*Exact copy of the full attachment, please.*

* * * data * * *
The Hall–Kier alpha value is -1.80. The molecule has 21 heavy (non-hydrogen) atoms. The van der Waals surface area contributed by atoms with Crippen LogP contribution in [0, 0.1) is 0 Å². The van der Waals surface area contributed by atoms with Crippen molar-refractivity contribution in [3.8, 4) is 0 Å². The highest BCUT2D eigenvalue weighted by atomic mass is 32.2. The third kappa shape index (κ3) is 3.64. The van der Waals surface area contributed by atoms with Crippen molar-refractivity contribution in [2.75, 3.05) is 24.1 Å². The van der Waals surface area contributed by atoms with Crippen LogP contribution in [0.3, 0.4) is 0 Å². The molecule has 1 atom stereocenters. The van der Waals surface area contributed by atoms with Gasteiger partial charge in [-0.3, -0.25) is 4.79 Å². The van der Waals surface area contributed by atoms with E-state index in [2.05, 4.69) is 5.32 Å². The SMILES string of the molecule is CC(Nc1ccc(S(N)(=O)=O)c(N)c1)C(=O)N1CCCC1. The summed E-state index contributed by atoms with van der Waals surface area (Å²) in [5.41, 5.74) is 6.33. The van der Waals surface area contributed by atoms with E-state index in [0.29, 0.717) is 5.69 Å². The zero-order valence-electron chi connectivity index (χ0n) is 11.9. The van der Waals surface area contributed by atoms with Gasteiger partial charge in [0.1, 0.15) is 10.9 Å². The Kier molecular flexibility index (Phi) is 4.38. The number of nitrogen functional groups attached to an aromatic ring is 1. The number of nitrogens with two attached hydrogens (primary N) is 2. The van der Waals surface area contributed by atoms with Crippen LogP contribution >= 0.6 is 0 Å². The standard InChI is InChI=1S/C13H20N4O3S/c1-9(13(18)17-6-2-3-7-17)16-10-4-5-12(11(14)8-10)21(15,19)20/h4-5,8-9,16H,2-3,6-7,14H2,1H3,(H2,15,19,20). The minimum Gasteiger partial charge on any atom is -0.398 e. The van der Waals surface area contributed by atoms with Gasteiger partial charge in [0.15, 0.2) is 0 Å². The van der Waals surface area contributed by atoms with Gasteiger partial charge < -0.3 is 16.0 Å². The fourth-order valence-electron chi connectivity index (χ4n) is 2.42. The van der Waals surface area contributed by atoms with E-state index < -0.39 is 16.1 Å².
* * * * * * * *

The Hall–Kier alpha value is -1.80. The molecule has 21 heavy (non-hydrogen) atoms. The van der Waals surface area contributed by atoms with Crippen LogP contribution in [0, 0.1) is 0 Å². The van der Waals surface area contributed by atoms with Crippen molar-refractivity contribution in [3.8, 4) is 0 Å². The highest BCUT2D eigenvalue weighted by atomic mass is 32.2. The third kappa shape index (κ3) is 3.64. The van der Waals surface area contributed by atoms with Crippen molar-refractivity contribution in [2.75, 3.05) is 24.1 Å². The van der Waals surface area contributed by atoms with Crippen LogP contribution in [0.3, 0.4) is 0 Å². The molecule has 1 atom stereocenters. The van der Waals surface area contributed by atoms with Gasteiger partial charge in [-0.3, -0.25) is 4.79 Å². The van der Waals surface area contributed by atoms with E-state index in [2.05, 4.69) is 5.32 Å². The SMILES string of the molecule is CC(Nc1ccc(S(N)(=O)=O)c(N)c1)C(=O)N1CCCC1. The summed E-state index contributed by atoms with van der Waals surface area (Å²) in [5.41, 5.74) is 6.33. The van der Waals surface area contributed by atoms with E-state index in [0.29, 0.717) is 5.69 Å². The zero-order valence-electron chi connectivity index (χ0n) is 11.9. The van der Waals surface area contributed by atoms with Gasteiger partial charge in [0.1, 0.15) is 10.9 Å². The Kier molecular flexibility index (Phi) is 4.38. The number of nitrogen functional groups attached to an aromatic ring is 1. The number of nitrogens with two attached hydrogens (primary N) is 2. The van der Waals surface area contributed by atoms with Crippen LogP contribution >= 0.6 is 0 Å². The standard InChI is InChI=1S/C13H20N4O3S/c1-9(13(18)17-6-2-3-7-17)16-10-4-5-12(11(14)8-10)21(15,19)20/h4-5,8-9,16H,2-3,6-7,14H2,1H3,(H2,15,19,20). The minimum Gasteiger partial charge on any atom is -0.398 e. The van der Waals surface area contributed by atoms with Gasteiger partial charge in [0.15, 0.2) is 0 Å². The van der Waals surface area contributed by atoms with Gasteiger partial charge < -0.3 is 16.0 Å². The fourth-order valence-electron chi connectivity index (χ4n) is 2.42. The van der Waals surface area contributed by atoms with E-state index < -0.39 is 16.1 Å².